By Bob Lipinski

Piedmont is one of 20 grape-growing regions in the northwest of Italy, bordered by France to the west and Switzerland to the north. The Ligurian Apennines and the Alps surround Piedmont to the south, west, and north. Piedmont is a contraction of the dialectical words A Pie di Monte (at the foot of the mountains).

The Po River cuts through the heart of the region as it flows eastward from its headwaters in the Western Alps, creating a fertile alluvial plain well-suited for standard agriculture but too rich for viticulture. Thus, most of Piedmont’s grape-growing occurs in the foothills south of the Po Valley, in the provinces of Asti, Alessandria, and Cuneo. Within these three provinces, the Monferrato and Langhe hills are peppered with vineyards.

Other areas of production are the hills between the towns of Novara and Vercelli and the zone around the regional capital of Turin.

Piedmont is home to more DOC zones than any other region in Italy—as of 2020, Piedmont could claim 18 DOCGs and 41 DOCs—and almost half of the region’s vinous production is of at least DOC quality. The region is famous for its many for its many DOC and DOCG (Piedmont has no IGT wines) full-bodied red wines, in addition to Asti and Brachetto (spumante), Barolo Chinato, and some superb dry white wines. Let’s explore three of its indigenous white grapes—Arneis, Cortese, and Erbaluce. These are not the only white grapes grown in Piedmont but are recognizable and they make tasty wines!

(Comments regarding sensory evaluation of each grape are generic rather than specific to a particular DOC or DOCG wine.)

Arneis (ahr-NEYZ): A thin-skinned, low acid, aromatic white grape variety grown predominantly in Piedmont (some in Liguria and Sardinia), which is used to make a DOCG (2004) wine called Roero. Arneis is also grown in Australia, New Zealand, California, and Oregon. The origins of Arneis are not known, but it has been grown in the area around Alba since at least the late 1800s. It was first mentioned in print in a document dated 1478, where reference is made to a vineyard growing Arneis. Arneis is also known as Bianchetta di Alba, Bianchetto, and Nebbiolo Bianco.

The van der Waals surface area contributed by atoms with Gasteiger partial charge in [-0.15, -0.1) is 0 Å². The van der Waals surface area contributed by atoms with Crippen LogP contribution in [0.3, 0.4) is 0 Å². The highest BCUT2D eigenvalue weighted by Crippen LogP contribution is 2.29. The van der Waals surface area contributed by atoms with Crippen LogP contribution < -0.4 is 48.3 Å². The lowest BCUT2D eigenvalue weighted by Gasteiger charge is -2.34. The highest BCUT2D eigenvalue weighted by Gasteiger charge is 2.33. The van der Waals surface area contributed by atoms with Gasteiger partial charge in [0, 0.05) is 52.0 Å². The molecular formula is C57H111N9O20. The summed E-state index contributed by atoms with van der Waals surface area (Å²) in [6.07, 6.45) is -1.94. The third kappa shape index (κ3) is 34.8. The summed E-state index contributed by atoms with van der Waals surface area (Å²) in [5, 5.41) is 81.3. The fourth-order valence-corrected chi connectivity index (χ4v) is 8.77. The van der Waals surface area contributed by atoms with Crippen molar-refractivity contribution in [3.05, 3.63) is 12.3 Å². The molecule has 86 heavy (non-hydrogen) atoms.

Some wines made with the Arneis grape include Langhe DOC, and Terre Alfieri and Roero, both DOCG.

Characteristics: Perfumed and quite aromatic with a bouquet and flavor of almonds, apricots, green apples, cardamom, chamomile, citrus, grapefruit, hazelnut, kiwi, licorice, nuts, peaches, and pears. Also hints of fresh flowers and herbs.

Arneis Grapes

 

Cortese (kohr-TEH-zeh): A thin-skinned, medium acid white grape variety of Pied­mont (also some grown in Lombardy and Veneto). It is believed to be first mentioned in print as early as 1614. Once widely grown throughout southern Piedmont, its area of production is now limited to the provinces of Asti and Alessandria. Cortese is used to make Gavi, a DOCG wine.

Some wines made with the Cortese grape include DOCs Bianco di Custoza, Cortese dell’Alto Monferrato, Colli Tortonesi, Garda, Gavi (DOCG), Monferrato “Casalese,” and Oltrepò Pavese.

Characteristics: Pale straw in color with a green hue. It has an aroma and flavor of green apples, apricots, chamomile, citrus (grapefruit, lemon, orange), herbaceous, honey, melons, peaches, pears, pineapple, and tropical fruit. It has hints of lily of the valley, wildflowers, and herbs with a crisp finish and lingering, bitter-almond aftertaste.

Cortese Grapes

 

Erbaluce (ehr-bah-LOO-cheh): A thick-skinned, high acid, aromatic white grape variety grown in Piedmont since the Roman times when it was known as Alba Luce (dawn light).

Some wines made with the Erbaluce grape include DOCs Canavese, Colline Novaresi, Coste della Sesia, and Erbaluce di Caluso DOCG.

Characteristics: Pale yellow in color with a bouquet and flavor of bitter almonds, green apple, apricots, citrus (lemon), figs, gooseberry, hay, herbs, honey, pepper, and spices. Hints of wildflowers. (Passito) hints of toasted hazelnuts.

Erbaluce Grapes

“A bottle of wine begs to be shared; I have never met a miserly wine lover.” (Clifton Fadiman, 1904-1999, American writer and editor; N. Y. Times, March 8, 1987)

Bob Lipinski, the author of 10 books on alcoholic beverages and food, consults, and conducts training seminars on Wine, Spirits, and Food and is available for speaking engagements. He can be reached at www.BobLipinski.com OR Bob@BobLipinski.com

 

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